NEW YORK CITY — The Metropolitan Transportation Authority will restore several subways lines on Thursday, the first phase of getting the expansive train system back in motion following the devastation of Hurricane Sandy.
And to welcome the straphangers back, the MTA has suspended all fares on subways, buses, MetroNorth and the Long Island Railroad Thursday and Friday as trains stutter back into limited service.
"We hope it will encourage people to take mass transit," Gov. Andrew Cuomo announced late Wednesday night, acknowledging that traffic had plunged into chaos on Wednesday. "Traffic in Manhattan today was very, very high. And the gridlock was dangerous, frankly."
MTA Chair Joseph Lhota also asked commuters to be patient as the agency struggles to restore service.
"There will be crowding," he said, advising commuters to leave early or late to try to ease the rush.
"Just bear with us as we get back from what I've described as the most devastating event to ever happen to the MTA," he added. "We're going to get you where you need to be."
The MTA said 14 of the system's 23 lines would be partly restored at 6 a.m. Thursday. A map detailing available lines was made available by the MTA.
► 1 trains will run locally between 242nd Street and Times Square.
► 2 trains will run from 241st Street to Times Square. Express service will run between 96th Street and Times Square.
► 4 trains will run locally in two sections, between Woodlawn and Grand Central and between Borough Hall and New Lots Avenue.
► 5 trains will run express between Atlantic Avenue and Flatbush Avenue.
► 6 trains will run locally between Pelham Bay Park and Grand Central.
► The 42nd Street shuttle train will run between Times Square and Grand Central.
► A trains will run locally in two sections: Between 168th Street and Penn Station, and between Jay Street-MetroTech and Lefferts Blvd.
► D trains will run in two sections: locally between 205th Street and Herald Square, and between Atlantic Avenue and Bay Parkway with express stops between Pacific Street and 36th Street.
► F trains will run locally in two sections: between 179th Street and Herald Square, and between Jay Street-MetroTech and Avenue X.
► J trains will run locally between Jamaica Center and Hewes Street.
► L trains will run locally between Broadway Junction and Rockaway Parkway.
► M trains will run locally between Myrtle Avenue-Broadway and Metropolitan Avenue.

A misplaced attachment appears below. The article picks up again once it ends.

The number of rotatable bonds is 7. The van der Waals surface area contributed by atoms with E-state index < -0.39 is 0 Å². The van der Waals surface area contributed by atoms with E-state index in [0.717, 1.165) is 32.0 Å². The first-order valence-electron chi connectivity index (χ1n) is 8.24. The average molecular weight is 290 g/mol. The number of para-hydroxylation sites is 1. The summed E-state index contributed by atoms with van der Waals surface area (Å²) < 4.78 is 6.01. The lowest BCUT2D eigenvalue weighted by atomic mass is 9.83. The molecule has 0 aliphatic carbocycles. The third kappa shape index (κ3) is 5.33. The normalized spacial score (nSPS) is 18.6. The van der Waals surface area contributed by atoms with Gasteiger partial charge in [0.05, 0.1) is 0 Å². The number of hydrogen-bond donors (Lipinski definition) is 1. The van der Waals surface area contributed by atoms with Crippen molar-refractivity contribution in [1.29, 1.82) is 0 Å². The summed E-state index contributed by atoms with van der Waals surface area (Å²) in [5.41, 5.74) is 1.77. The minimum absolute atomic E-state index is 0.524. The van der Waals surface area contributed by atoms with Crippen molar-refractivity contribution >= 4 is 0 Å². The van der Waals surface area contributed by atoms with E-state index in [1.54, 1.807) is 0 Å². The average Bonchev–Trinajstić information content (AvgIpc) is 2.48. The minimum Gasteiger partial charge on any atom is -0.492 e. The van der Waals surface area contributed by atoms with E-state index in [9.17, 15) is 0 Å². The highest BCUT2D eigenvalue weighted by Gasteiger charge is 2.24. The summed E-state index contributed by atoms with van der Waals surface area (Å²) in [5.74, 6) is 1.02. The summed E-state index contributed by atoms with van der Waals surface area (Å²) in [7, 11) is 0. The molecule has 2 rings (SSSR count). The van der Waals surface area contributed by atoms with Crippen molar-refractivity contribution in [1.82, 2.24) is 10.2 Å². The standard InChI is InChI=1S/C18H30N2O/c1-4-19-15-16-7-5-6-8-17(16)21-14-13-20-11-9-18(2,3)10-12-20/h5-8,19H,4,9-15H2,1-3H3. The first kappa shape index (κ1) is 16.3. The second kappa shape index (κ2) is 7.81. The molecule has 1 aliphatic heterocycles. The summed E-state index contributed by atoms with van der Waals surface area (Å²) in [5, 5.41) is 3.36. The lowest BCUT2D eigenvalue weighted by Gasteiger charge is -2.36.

► N trains will run locally between Ditmars Blvd. and Herald Square.
► R trains will run locally beween Jay Street-MetroTech and 95th Street.
► The 3, 7, B, C, E, G, Q and the Franklin Avenue and Rockaway Parkway shuttle trains remain out.
There will be no service south of 34th Street in Manhattan, however, because the area remains without power.
Shuttle buses will run from key subway stations in the outer boroughs to Manhattan, then making stops north on Third Avenue and south on Lexington Avenue. Those stations include:
► Between Barclays Center and 57th Street-Lexington Avenue via the Manhattan Bridge
► Between Jay Street-MetroTech and 57th Street-Lexington Avenue via the Manhattan Bridge
► Between Hewes Street and 57th Street-Lexington Avenue via the Williamsburg Bridge
Long Island Rail Road service was partly restored at 2 p.m.
► Service between Brooklyn and Jamaica was running hourly.
► Service between Jamaica and Penn Station was anticipated to resume Wednesday night.
► The Ronkonkoma Branch was expected to resume hourly service Thursday.
► The Port Washington Branch was expected to resume hourly service Thursday.
Metro-North Railroad will restore additional service from Grand Central Terminal to Stamford and Mount Kisco on Thursday.
"New Yorkers have been great through this," Cuomo said, "and we're going to need patience and tolerance."
Lhota said more service would be restored on Friday and Saturday.
"Our main goal is to get our 8.5 millions customers...back to the system as soon as possible," he said.
Cuomo said three of the seven tunnels underneath the East River have been pumped free of water. The water has also receded from some of the subway stations.
But federal and local agencies, including the U.S. Army Corps of Engineers, are still working to "dewater" the system.
"We're using every possible resource we can," Cuomo said. "Five miles of tunnels filled to the platforms: You can imagine the volume of water that has to be removed."
Cuomo said the joint effort is authorities' top priority.
"Getting the water out of the tunnels is one of the main orders of business right now," he said. "Literally on a day-by-day basis, the MTA is working through this."
Buses, which were phased back into motion Tuesday evening, are running at full service, Cuomo said. Lhota added that the MTA is considering dedicating more bus lanes to alleviate some of the bumper-to-bumper traffic that clogged city streets and roadways during rush hour Wednesday.
The authority shut down the entire transit system Sunday in preparation for the storm.
"New Yorkers have been through dark times before," Cuomo said Wednesday. "We know struggle, and we know crisis. But we always come back, and come stronger.
"We're going to learn from this," he added.
Lhota said the price tag for the destruction was still rising because of lost revenue and overtime.
"We're not getting our revenue, which is $18 million a day," Lhota said.
When asked about overtime costs, Lhota said he couldn't give an exact amount.
"It's all hands on deck," he said, referring to MTA workers. "I don't know the answer to that question."
Reporters Aidan Gardiner and Jill Colvin contributed to this story.